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Advanced Hash Cracking - Breaking The Crypt
Advanced Hash Cracking Techniques
This is a series of articles where I will cover the following topics:
GPU based Cracking using Open CL hashcat. Amazon EC2 Cloud Computing for Cracking Hashes. Pushing the envelope with JTR
The intended readers for this article are users who are familiar and well versed with the process of hash cracking using tools like JTR/Hashcat/Passwords Pro.
This article is not going to cover the basics of hash cracking and how you go about it.
Hash cracking tools like JTR have existed since a long time. As the hardware speeds have scaled up over the years, so have the hash cracking speeds. It provides us better opportunities to crack more hashes than we could have on the old Pentium Processors.
Cracking Hashes on GPU: Nvidia's CUDA and ATI's OpenCL gave developers a chance to port the hash cracking algorithms to GPUs. GPU's have a high parallel processing power and this is a big advantage over CPU's which do serial processing instead.
CPU's are good at performing complex instructions quickly and GPU on the other hand can perform many easy instructions quickly.
To discuss more in depth, I'll start with using oclhashcat as an example. Oclhashcat is developed by atom (hashcat team) and it's compatible with both Nvidia's CUDA based GPU's and ATI's Open CL GPUs.
You can get more details here:
Here, I present a few ways in which we can use this tool more effectively to get better success rates at cracking hashes.
m - specifies the type of hash we are attacking. Just type in, oclhashcat --help and scroll down to see all the hash types.
-m 0 is for Raw MD5 hashes.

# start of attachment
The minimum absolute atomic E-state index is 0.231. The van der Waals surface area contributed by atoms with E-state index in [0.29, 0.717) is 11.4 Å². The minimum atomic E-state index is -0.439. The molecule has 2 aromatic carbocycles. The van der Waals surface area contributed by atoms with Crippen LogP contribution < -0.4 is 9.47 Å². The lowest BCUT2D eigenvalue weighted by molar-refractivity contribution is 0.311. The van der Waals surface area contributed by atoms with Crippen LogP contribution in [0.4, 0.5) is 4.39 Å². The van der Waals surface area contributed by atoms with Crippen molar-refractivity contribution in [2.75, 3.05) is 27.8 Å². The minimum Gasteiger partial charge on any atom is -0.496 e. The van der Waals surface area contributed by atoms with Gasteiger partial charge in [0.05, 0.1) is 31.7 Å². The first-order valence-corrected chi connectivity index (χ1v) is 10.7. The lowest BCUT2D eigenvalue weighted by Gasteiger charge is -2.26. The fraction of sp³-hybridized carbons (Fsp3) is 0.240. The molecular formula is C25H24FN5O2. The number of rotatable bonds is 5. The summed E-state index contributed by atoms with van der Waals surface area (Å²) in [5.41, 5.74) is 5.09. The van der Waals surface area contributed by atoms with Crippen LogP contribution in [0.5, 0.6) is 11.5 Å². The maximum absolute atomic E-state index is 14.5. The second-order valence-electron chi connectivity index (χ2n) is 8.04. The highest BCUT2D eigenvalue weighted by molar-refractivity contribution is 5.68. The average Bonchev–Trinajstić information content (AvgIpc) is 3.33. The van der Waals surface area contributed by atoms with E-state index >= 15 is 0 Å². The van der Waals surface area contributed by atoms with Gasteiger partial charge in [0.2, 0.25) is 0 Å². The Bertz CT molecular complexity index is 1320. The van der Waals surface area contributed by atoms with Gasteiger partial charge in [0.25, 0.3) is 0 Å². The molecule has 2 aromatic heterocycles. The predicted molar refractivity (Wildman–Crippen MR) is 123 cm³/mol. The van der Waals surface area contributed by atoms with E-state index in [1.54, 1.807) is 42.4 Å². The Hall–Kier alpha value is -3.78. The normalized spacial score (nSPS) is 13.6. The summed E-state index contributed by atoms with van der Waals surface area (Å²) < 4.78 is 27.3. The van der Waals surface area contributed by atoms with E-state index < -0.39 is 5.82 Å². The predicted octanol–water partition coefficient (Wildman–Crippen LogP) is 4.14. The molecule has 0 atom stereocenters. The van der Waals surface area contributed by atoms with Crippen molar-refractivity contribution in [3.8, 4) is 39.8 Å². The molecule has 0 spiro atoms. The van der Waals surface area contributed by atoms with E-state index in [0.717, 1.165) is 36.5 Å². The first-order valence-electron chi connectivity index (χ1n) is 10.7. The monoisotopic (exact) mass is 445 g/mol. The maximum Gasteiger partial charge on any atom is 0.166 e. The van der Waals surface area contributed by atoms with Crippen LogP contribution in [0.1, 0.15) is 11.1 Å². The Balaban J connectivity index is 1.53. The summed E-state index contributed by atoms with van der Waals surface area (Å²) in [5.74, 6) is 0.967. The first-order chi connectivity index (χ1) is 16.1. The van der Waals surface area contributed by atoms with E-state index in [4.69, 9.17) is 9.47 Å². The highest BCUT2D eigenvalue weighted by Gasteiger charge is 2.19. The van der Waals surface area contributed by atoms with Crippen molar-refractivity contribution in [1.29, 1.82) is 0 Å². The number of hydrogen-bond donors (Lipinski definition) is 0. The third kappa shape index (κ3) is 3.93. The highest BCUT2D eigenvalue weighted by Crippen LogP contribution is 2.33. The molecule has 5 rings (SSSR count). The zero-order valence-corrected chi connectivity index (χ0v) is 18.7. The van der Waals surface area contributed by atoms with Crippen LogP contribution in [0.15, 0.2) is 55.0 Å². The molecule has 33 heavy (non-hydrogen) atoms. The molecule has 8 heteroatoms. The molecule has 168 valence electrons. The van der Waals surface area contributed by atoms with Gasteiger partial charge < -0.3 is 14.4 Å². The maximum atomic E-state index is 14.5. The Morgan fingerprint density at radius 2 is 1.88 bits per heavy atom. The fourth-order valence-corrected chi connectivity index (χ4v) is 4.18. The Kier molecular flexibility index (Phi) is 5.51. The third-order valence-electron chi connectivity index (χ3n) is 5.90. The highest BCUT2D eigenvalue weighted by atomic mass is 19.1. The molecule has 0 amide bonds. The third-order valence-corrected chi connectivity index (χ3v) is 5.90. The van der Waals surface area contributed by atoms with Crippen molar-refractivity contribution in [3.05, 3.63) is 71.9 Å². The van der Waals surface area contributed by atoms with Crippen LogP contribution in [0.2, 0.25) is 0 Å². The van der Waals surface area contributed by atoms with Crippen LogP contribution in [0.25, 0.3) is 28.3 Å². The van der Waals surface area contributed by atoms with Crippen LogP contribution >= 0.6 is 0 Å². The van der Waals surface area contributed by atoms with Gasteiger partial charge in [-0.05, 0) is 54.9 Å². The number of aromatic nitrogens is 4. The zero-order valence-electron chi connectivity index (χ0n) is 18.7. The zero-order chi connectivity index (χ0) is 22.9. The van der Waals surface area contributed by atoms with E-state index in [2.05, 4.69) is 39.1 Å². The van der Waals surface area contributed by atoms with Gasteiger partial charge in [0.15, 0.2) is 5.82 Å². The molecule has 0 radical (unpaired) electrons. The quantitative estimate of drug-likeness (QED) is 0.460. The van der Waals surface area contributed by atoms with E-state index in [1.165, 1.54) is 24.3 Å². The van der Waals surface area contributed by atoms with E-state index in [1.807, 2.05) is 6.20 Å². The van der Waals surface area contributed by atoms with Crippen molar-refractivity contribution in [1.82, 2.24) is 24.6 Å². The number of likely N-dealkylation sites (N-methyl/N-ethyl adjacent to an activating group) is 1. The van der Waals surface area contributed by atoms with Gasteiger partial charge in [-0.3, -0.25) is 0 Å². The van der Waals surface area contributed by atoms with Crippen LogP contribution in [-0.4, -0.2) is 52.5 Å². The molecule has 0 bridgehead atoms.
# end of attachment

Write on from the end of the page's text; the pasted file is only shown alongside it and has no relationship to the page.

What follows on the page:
-n 160 - This is for workload tuning of GPU and you might have to tweak it depending on your GPU. The higher the load on your GPU, the higher will be the operating temperature as well, something that you will have to keep in mind.
--remove - This option is quite useful. Oclhashcat will remove the hashes it has cracked from the hashlist so that it doesn't attempt to crack them again during another session.
-o by default, oclhashcat will display the cracked hashes on the console. But, since we want to save our results, it's a good idea to use this option and redirect the output to a text file. In this case, foundMD5.txt
md5.txt - the hash file. At present, oclhashcat expects the hash list to have only hashes in it and no usernames. Unlike the format which JTR accepts, here we need filter out any usernames from the list.
dict1.txt and dict2.txt - oclhashcat works on the concept of the left mask and right mask. It breaks every word into a left and right part and allows us to define how these parts are controlled.
This option is really useful, as we will see further in this article, how efficiently we can use this option.
It's compulsory to provide both a left mask and a right mask. You cannot give one and omit the other. In this case, dict1.txt is the left mask and dict2.txt is the right mask.
Ok, so that was just the basic. Let's get to more effective methods.
So, far I have covered only passwords which have padded a sequence of characters to them. But, we have not touched our left mask, which is the dictionary at all.
Time to apply some modification rules to it as well.
in oclhashcat, the left mask and right mask can be controlled using -j and -k options.
-j allows the control over left mask and -k over right mask.
The correspondence between -j and -k to left and right mask respectively can be remembered easily by looking at the position of characters j and k on the keyboard. The left one corresponds to left mask and right one to right mask. It's not a big deal to remember, but just in case, it might help someone.
U will convert the first char of left mask to uppercase for every word in the dictionary. And since in the padding we have, @$a5, I have binded the charsets, ?l?d?s to -1
More complex password patterns could remove a few chars from the dictionary and do padding instead.
Here the letters, o and n are stripped off from the end of "defcon" and padded with @3$d instead. To attack such a pattern, we will do the same with our dictionary. This time, we will strip off the last 2 chars from every word of dictionary in the left mask and upper case the first one followed by the password padding.
An interesting example. Some people use their passwords in the form of dates and believe me, these are hard to bruteforce. Since, they have special characters in between digits and it's not possible to find a word like this in dictionary.